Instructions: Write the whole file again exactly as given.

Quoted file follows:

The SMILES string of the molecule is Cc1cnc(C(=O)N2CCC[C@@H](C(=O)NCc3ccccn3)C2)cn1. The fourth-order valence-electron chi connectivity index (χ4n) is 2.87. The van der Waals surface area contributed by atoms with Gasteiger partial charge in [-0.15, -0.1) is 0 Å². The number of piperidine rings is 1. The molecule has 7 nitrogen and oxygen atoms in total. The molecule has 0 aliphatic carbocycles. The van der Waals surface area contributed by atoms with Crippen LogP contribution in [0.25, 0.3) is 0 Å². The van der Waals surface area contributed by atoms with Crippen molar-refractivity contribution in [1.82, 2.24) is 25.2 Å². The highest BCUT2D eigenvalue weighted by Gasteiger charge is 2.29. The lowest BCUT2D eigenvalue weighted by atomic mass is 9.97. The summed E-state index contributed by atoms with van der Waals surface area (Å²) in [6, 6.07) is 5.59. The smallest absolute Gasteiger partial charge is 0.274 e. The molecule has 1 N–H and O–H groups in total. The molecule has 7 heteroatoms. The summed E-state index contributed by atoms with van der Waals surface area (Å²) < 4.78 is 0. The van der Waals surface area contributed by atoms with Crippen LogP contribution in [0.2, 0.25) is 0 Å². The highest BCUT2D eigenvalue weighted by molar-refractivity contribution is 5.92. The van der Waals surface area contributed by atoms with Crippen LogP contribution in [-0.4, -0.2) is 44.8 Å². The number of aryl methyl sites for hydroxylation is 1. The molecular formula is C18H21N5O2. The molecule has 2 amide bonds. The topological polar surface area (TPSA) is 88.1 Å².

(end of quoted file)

The SMILES string of the molecule is Cc1cnc(C(=O)N2CCC[C@@H](C(=O)NCc3ccccn3)C2)cn1. The fourth-order valence-electron chi connectivity index (χ4n) is 2.87. The van der Waals surface area contributed by atoms with Gasteiger partial charge in [-0.15, -0.1) is 0 Å². The number of piperidine rings is 1. The molecule has 7 nitrogen and oxygen atoms in total. The molecule has 0 aliphatic carbocycles. The van der Waals surface area contributed by atoms with Crippen LogP contribution in [0.25, 0.3) is 0 Å². The van der Waals surface area contributed by atoms with Crippen molar-refractivity contribution in [1.82, 2.24) is 25.2 Å². The highest BCUT2D eigenvalue weighted by Gasteiger charge is 2.29. The lowest BCUT2D eigenvalue weighted by atomic mass is 9.97. The summed E-state index contributed by atoms with van der Waals surface area (Å²) in [6, 6.07) is 5.59. The smallest absolute Gasteiger partial charge is 0.274 e. The molecule has 1 N–H and O–H groups in total. The molecule has 7 heteroatoms. The summed E-state index contributed by atoms with van der Waals surface area (Å²) < 4.78 is 0. The van der Waals surface area contributed by atoms with Crippen LogP contribution in [0.2, 0.25) is 0 Å². The highest BCUT2D eigenvalue weighted by molar-refractivity contribution is 5.92. The van der Waals surface area contributed by atoms with Crippen LogP contribution in [-0.4, -0.2) is 44.8 Å². The number of aryl methyl sites for hydroxylation is 1. The molecular formula is C18H21N5O2. The molecule has 2 amide bonds. The topological polar surface area (TPSA) is 88.1 Å².